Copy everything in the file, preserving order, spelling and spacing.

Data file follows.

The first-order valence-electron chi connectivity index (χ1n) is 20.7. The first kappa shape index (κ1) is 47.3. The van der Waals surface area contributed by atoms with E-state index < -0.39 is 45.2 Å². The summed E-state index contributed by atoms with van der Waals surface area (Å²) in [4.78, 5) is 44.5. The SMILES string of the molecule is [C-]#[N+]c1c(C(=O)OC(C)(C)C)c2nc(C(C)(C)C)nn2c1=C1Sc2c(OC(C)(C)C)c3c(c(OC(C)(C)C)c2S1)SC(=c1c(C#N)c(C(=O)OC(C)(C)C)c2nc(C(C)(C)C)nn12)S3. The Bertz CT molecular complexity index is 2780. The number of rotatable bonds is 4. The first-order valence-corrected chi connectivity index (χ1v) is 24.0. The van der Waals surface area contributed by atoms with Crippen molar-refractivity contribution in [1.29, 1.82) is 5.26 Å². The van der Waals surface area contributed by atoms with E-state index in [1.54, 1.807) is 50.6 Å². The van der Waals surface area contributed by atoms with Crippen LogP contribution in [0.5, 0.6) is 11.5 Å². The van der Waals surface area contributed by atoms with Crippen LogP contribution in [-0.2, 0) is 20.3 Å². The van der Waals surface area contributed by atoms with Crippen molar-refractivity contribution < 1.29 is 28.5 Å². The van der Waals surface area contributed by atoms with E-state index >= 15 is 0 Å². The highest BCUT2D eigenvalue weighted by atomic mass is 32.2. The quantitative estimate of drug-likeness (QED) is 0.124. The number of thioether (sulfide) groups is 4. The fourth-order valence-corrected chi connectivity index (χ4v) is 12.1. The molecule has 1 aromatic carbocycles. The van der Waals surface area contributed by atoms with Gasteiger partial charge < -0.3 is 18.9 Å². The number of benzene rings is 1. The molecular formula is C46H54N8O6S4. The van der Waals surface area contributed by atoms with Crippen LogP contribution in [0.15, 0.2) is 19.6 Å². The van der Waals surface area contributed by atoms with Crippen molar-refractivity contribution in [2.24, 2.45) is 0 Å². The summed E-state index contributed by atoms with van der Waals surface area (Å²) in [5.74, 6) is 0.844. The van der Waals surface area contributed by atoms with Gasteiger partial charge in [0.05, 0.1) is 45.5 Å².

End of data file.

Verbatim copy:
The first-order valence-electron chi connectivity index (χ1n) is 20.7. The first kappa shape index (κ1) is 47.3. The van der Waals surface area contributed by atoms with E-state index < -0.39 is 45.2 Å². The summed E-state index contributed by atoms with van der Waals surface area (Å²) in [4.78, 5) is 44.5. The SMILES string of the molecule is [C-]#[N+]c1c(C(=O)OC(C)(C)C)c2nc(C(C)(C)C)nn2c1=C1Sc2c(OC(C)(C)C)c3c(c(OC(C)(C)C)c2S1)SC(=c1c(C#N)c(C(=O)OC(C)(C)C)c2nc(C(C)(C)C)nn12)S3. The Bertz CT molecular complexity index is 2780. The number of rotatable bonds is 4. The first-order valence-corrected chi connectivity index (χ1v) is 24.0. The van der Waals surface area contributed by atoms with Crippen molar-refractivity contribution in [1.29, 1.82) is 5.26 Å². The van der Waals surface area contributed by atoms with E-state index in [1.54, 1.807) is 50.6 Å². The van der Waals surface area contributed by atoms with Crippen LogP contribution in [0.5, 0.6) is 11.5 Å². The van der Waals surface area contributed by atoms with Crippen LogP contribution in [-0.2, 0) is 20.3 Å². The van der Waals surface area contributed by atoms with Crippen molar-refractivity contribution < 1.29 is 28.5 Å². The van der Waals surface area contributed by atoms with E-state index >= 15 is 0 Å². The highest BCUT2D eigenvalue weighted by atomic mass is 32.2. The quantitative estimate of drug-likeness (QED) is 0.124. The number of thioether (sulfide) groups is 4. The fourth-order valence-corrected chi connectivity index (χ4v) is 12.1. The molecule has 1 aromatic carbocycles. The van der Waals surface area contributed by atoms with Gasteiger partial charge < -0.3 is 18.9 Å². The number of benzene rings is 1. The molecular formula is C46H54N8O6S4. The van der Waals surface area contributed by atoms with Crippen LogP contribution in [0.15, 0.2) is 19.6 Å². The van der Waals surface area contributed by atoms with Crippen molar-refractivity contribution in [2.24, 2.45) is 0 Å². The summed E-state index contributed by atoms with van der Waals surface area (Å²) in [5.74, 6) is 0.844. The van der Waals surface area contributed by atoms with Gasteiger partial charge in [0.05, 0.1) is 45.5 Å².